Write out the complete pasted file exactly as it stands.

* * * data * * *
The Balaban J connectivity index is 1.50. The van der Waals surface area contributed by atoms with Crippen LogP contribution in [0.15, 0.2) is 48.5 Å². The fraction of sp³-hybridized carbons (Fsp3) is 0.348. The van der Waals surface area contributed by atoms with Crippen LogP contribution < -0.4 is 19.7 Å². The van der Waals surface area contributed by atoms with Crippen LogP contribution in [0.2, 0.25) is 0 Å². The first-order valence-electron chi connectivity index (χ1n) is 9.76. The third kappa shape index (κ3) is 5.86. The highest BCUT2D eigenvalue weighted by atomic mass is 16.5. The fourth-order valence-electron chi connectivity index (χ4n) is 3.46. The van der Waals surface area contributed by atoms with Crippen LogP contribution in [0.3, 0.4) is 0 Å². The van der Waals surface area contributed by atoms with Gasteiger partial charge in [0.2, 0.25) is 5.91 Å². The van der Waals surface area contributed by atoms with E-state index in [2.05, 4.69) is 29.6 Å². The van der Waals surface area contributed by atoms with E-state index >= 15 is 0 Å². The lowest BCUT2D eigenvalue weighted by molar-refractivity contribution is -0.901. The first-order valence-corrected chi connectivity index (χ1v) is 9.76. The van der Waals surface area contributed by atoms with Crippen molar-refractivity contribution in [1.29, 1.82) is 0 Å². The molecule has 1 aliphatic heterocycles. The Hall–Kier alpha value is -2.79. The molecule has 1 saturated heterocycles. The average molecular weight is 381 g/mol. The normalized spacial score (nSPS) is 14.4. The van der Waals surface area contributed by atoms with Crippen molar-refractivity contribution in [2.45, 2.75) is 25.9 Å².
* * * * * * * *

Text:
The Balaban J connectivity index is 1.50. The van der Waals surface area contributed by atoms with Crippen LogP contribution in [0.15, 0.2) is 48.5 Å². The fraction of sp³-hybridized carbons (Fsp3) is 0.348. The van der Waals surface area contributed by atoms with Crippen LogP contribution < -0.4 is 19.7 Å². The van der Waals surface area contributed by atoms with Crippen LogP contribution in [0.2, 0.25) is 0 Å². The first-order valence-electron chi connectivity index (χ1n) is 9.76. The third kappa shape index (κ3) is 5.86. The highest BCUT2D eigenvalue weighted by atomic mass is 16.5. The fourth-order valence-electron chi connectivity index (χ4n) is 3.46. The van der Waals surface area contributed by atoms with Crippen LogP contribution in [0.3, 0.4) is 0 Å². The van der Waals surface area contributed by atoms with Gasteiger partial charge in [0.2, 0.25) is 5.91 Å². The van der Waals surface area contributed by atoms with E-state index in [2.05, 4.69) is 29.6 Å². The van der Waals surface area contributed by atoms with E-state index >= 15 is 0 Å². The lowest BCUT2D eigenvalue weighted by molar-refractivity contribution is -0.901. The first-order valence-corrected chi connectivity index (χ1v) is 9.76. The van der Waals surface area contributed by atoms with Crippen molar-refractivity contribution in [1.29, 1.82) is 0 Å². The molecule has 1 aliphatic heterocycles. The Hall–Kier alpha value is -2.79. The molecule has 1 saturated heterocycles. The average molecular weight is 381 g/mol. The normalized spacial score (nSPS) is 14.4. The van der Waals surface area contributed by atoms with Crippen molar-refractivity contribution in [2.45, 2.75) is 25.9 Å².